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    [Vues d'Optique]. Three European Views, With Cut-Outs.

    Three eighteenth-century hand-colored optique prints with intricate cut-outs, mostly in windows, meant to be viewed in front of a light source, including: Johann Georg Merz (1694-1762). Veduta della Villa la Pezze è Giardino di Son a Royal. This wonderfully attractive view of the Pitti Palace in Florence is in excellent condition. Cut-outs in the palace windows and in two reflecting pools; cut-out areas are covered with a variety of colored textured cloth on the verso. Print mounted on black cardboard, as issued, with contemporary writing in ink on reverse. Print measures approximately 11.5 x 7.75 inches. [and:] Johann Georg Merz (1694-1762). Innerlicher Prospect des Stieffts Gottwich in Nieder Oesterreich. This colorful view of Göttweig Abbey, a Benedictine monastery in Lower Austria is in excellent condition, with some foxing in the image area. Cut-outs - some incredibly tiny - in the monastery windows; cut-out areas are covered with a variety of colored textured cloth on the verso. Print is mounted on black cardboard, as issued, with contemporary writing in ink on reverse. Paper has some puckering. Print measures approximately 11.5 x 7.75 inches. [and:] Johann Christoph Nabholz (1752-1796). Vue de la Place ou Marche aux Bêtes a Prague (with title printed in reverse above the image). This view of Prague is in good to very good condition, with toning, light soiling and staining. Some minor puckering. Cut-outs in windows; cut-out areas are covered with a variety of colored textured cloth on the verso. Print mounted to card stock, presumably as issued. Print measures approximately 16.25 x 12.75 inches.

    Vues d'Optique, also known as "perspective views" or "prospects," were popular in the eighteenth and early nineteenth centuries. These hand-colored engravings of picturesque views such as town scenes, landscapes, and foreign and exotic architectural delights were widely collected, and viewing them was all the rage among the upper-classes as after-dinner entertainment. They were meant to be viewed through a zograscope (or "perspective glass"), a simple device comprised of a curved lens and a mirror, resulting in almost three-dimensional images. Similar prints were produced to be viewed though "peep show boxes" (also called "raree boxes"). Prints were inserted into these enclosed boxes, then viewed through a convex lens placed in a hole (or holes) in the box. As many of these prints had cut-out areas which were covered by colored paper or textured cloth on the verso, candles were necessary to provide a light source behind the prints; when viewed, it appeared as if colored lights were emanating from the almost three-dimensional prints. The popularity of these delightful prints was widespread, and these are examples of a fascinating cultural phenomenon that is now almost completely unknown.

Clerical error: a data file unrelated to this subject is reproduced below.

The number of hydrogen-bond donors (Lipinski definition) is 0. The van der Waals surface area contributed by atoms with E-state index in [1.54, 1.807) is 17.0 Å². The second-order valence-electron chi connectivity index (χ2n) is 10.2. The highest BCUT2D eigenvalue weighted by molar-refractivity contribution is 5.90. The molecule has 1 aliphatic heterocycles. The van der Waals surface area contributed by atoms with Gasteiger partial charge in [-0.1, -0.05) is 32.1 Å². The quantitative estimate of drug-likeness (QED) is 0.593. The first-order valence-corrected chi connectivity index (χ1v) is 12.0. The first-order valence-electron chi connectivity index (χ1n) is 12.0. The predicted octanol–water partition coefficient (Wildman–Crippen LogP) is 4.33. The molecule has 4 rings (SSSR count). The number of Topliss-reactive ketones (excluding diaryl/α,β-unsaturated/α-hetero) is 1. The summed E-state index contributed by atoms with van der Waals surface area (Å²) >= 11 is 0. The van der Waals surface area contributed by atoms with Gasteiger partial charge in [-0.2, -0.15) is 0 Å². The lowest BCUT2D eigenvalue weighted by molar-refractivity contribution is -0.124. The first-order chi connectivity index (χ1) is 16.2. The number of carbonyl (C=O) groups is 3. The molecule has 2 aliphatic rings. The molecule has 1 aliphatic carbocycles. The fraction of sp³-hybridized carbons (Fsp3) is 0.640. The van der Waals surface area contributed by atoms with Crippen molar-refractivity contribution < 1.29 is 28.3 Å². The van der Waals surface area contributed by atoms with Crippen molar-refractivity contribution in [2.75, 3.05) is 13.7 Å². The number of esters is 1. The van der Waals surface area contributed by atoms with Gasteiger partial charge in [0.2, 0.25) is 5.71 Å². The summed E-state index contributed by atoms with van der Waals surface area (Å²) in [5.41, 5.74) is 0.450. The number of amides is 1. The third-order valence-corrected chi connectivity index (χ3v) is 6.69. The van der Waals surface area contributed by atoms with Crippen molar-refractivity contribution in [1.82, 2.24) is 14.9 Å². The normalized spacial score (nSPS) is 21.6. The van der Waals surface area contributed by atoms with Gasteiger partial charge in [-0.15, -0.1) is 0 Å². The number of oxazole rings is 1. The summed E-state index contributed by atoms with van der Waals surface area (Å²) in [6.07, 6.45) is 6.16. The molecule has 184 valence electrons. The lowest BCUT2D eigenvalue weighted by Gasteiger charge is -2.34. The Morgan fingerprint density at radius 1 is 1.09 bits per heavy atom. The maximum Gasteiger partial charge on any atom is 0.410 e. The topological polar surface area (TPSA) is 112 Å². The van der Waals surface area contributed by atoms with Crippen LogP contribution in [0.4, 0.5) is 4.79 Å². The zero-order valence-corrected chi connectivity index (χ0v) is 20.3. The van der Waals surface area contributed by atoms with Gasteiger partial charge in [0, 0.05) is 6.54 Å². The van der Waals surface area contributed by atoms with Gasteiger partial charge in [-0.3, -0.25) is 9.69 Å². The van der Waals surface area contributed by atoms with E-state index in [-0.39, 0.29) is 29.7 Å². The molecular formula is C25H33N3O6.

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    Auction Dates
    October, 2009
    16th-17th Friday-Saturday
    Bids + Registered Phone Bidders: 0
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